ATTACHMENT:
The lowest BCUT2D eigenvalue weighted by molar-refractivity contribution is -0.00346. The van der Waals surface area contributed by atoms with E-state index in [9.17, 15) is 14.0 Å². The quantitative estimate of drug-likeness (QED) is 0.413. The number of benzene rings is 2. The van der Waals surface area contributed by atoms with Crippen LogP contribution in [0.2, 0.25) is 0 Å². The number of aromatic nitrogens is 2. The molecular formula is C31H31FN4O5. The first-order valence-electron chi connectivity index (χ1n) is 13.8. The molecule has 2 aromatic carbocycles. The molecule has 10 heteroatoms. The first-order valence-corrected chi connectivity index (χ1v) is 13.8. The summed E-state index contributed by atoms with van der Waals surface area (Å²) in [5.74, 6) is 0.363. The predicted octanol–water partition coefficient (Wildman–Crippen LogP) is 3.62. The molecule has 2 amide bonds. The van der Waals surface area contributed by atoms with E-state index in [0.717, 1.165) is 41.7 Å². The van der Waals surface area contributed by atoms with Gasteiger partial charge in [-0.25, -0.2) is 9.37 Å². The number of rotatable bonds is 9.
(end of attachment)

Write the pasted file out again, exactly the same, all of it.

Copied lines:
The lowest BCUT2D eigenvalue weighted by molar-refractivity contribution is -0.00346. The van der Waals surface area contributed by atoms with E-state index in [9.17, 15) is 14.0 Å². The quantitative estimate of drug-likeness (QED) is 0.413. The number of benzene rings is 2. The van der Waals surface area contributed by atoms with Crippen LogP contribution in [0.2, 0.25) is 0 Å². The number of aromatic nitrogens is 2. The molecular formula is C31H31FN4O5. The first-order valence-electron chi connectivity index (χ1n) is 13.8. The molecule has 2 aromatic carbocycles. The molecule has 10 heteroatoms. The first-order valence-corrected chi connectivity index (χ1v) is 13.8. The summed E-state index contributed by atoms with van der Waals surface area (Å²) in [5.74, 6) is 0.363. The predicted octanol–water partition coefficient (Wildman–Crippen LogP) is 3.62. The molecule has 2 amide bonds. The van der Waals surface area contributed by atoms with E-state index in [0.717, 1.165) is 41.7 Å². The van der Waals surface area contributed by atoms with Gasteiger partial charge in [-0.25, -0.2) is 9.37 Å². The number of rotatable bonds is 9.